A single virus that originated from a single animal source transmitting an infection to one person has brought such a frenzy around the world beyond geographic borders, religion, socio-economic differences, education and political ideologies(REUTERS)
A single virus that originated from a single animal source transmitting an infection to one person has brought such a frenzy around the world beyond geographic borders, religion, socio-economic differences, education and political ideologies(REUTERS)

Coronavirus: How the public must respond to the global pandemic

Our preoccupation to protect ourselves should equal our obligation to keep the community healthy. When this is all over, it will rest on all of civilised society to exclude practices that put scores of people far and wide at risk
By Ravikumar Chockalingam
PUBLISHED ON MAR 16, 2020 01:00 PM IST

Coronavirus, one of eight pandemics in the last 100 years, might spread through droplets but the fear it invokes spreads in ways beyond containment. It has brought about a sense of uneasiness and uncertainty in equal measure, taking siege within our cognitive space. In this case, some fear is not only important but necessitates a shift in how we go about our lives. An encounter such as this serves to reset our moral fabric and obligation to society. It comes as a not-so-gentle reminder that the preservation of life takes precedence over our intrinsic desire to propagate self. While there seems to be a long journey ahead for the sick to recover, and for the families of those who succumbed to the virus, our prayers alone will not do.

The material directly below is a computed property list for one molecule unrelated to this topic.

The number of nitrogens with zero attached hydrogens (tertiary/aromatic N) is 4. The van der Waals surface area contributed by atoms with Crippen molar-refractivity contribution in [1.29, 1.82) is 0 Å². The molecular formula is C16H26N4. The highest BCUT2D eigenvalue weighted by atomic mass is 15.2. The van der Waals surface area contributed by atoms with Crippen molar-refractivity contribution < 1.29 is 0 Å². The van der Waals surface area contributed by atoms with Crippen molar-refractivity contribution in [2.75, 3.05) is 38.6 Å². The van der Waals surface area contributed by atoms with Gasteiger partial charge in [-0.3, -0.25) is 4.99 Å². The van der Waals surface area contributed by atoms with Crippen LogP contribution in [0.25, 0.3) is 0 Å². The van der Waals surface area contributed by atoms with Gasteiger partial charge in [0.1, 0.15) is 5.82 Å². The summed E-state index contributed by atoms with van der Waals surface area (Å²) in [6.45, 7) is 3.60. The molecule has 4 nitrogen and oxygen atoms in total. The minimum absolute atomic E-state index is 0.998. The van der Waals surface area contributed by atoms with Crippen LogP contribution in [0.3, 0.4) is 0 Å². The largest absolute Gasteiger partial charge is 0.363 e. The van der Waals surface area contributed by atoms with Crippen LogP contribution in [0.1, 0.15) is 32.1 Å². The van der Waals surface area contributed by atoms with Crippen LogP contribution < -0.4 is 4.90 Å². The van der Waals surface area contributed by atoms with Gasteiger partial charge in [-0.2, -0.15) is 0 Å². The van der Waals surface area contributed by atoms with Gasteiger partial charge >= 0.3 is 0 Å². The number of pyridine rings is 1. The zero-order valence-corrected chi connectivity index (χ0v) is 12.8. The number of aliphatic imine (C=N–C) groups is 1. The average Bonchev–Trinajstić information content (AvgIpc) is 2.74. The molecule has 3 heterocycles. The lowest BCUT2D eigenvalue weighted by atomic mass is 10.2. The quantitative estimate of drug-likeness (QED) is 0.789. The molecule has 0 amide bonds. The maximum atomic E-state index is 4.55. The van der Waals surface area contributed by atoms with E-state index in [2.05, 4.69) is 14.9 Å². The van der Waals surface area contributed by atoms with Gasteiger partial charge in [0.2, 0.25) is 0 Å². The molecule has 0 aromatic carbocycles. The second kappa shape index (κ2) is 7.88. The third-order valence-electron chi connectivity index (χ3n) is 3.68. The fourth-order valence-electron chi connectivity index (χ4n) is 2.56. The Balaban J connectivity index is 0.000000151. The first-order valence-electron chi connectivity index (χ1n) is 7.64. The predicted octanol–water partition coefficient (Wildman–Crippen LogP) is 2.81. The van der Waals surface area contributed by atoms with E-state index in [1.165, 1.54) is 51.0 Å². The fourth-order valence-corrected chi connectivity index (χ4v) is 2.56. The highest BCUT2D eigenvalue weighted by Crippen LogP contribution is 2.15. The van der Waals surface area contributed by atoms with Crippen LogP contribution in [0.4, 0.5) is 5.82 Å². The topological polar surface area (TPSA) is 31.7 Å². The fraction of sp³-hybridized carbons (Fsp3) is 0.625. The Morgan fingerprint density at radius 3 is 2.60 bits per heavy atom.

HCoVs (Human Coronaviruses) are responsible for the common cold in about 10-35% of the cases and generally occur in late fall, winter and early spring. Sars and Mers that wreaked havoc in the past belong to the same family of virus. Historically, Sars (Severe Acute Respiratory Syndrome) in 2002-2003 took the lives of around 800 people with a 10% mortality with a 90% burden clustered in Hong Kong and China. In contrast, Mers (Middle Eastern Respiratory Syndrome) inflicted significant burden on Saudi Arabia between 2012-2017 with a mortality rate, close to 34%. The H1N1 or swine flu that affected more than a billion people in 2009 had a mortality rate of 0.02%. Though mortality rate for COVID-19 is much lower, the number of documented cases of coronavirus is 15 times more than Sars, at this time. Hence, COVID-19 is unique in its ability to transmit with ease and severe enough to cause significant mortality.

Coronaviruses (CoVs) are enveloped viruses with an unusually large single stranded RNA genome with a unique replication strategy. Well, this may mean very little to many. Putting it simply, they are viruses with spikes in their surface that helps attach to a host, and in this case, human lung tissue. Once it attaches to the lung tissue, it replicates making copies of itself and damaging the lung tissue, making oxygen exchange very difficult. This is also the reason for early respiratory symptoms with COVID-19. This continues till the host’s immune system fights the intruder, like in a war scene. So, what can you do? The singular goal of the virus is to reach the lungs, and all that one can has to do is stop that from happening. This is easier said than done. This is also the reason to stay away from people who can transmit droplets through sneezing or coughing. This is referred to as social distancing. Regarding masks, conventional masks can be porous facilitating this transfer while the better N95 masks (incredibly uncomfortable to wear) are reserved for health care professionals and those with infection.